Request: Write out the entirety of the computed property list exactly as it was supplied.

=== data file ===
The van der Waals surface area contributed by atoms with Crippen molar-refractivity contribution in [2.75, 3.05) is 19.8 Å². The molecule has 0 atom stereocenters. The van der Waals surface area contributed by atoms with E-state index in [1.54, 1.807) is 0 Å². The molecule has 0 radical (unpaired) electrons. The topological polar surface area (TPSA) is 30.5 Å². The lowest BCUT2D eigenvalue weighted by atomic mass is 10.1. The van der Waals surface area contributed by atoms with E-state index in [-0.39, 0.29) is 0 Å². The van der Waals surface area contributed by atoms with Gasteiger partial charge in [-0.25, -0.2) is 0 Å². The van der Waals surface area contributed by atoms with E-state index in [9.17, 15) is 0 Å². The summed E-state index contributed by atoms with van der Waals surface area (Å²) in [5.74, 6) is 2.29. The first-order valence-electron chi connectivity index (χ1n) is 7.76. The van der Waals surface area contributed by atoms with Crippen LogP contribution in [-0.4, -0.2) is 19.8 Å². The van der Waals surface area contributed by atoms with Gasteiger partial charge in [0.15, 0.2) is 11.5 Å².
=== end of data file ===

The van der Waals surface area contributed by atoms with Crippen molar-refractivity contribution in [2.75, 3.05) is 19.8 Å². The molecule has 0 atom stereocenters. The van der Waals surface area contributed by atoms with E-state index in [1.54, 1.807) is 0 Å². The molecule has 0 radical (unpaired) electrons. The topological polar surface area (TPSA) is 30.5 Å². The lowest BCUT2D eigenvalue weighted by atomic mass is 10.1. The van der Waals surface area contributed by atoms with E-state index in [-0.39, 0.29) is 0 Å². The van der Waals surface area contributed by atoms with Gasteiger partial charge in [-0.25, -0.2) is 0 Å². The van der Waals surface area contributed by atoms with E-state index in [9.17, 15) is 0 Å². The summed E-state index contributed by atoms with van der Waals surface area (Å²) in [5.74, 6) is 2.29. The first-order valence-electron chi connectivity index (χ1n) is 7.76. The van der Waals surface area contributed by atoms with Crippen LogP contribution in [-0.4, -0.2) is 19.8 Å². The van der Waals surface area contributed by atoms with Gasteiger partial charge in [0.15, 0.2) is 11.5 Å².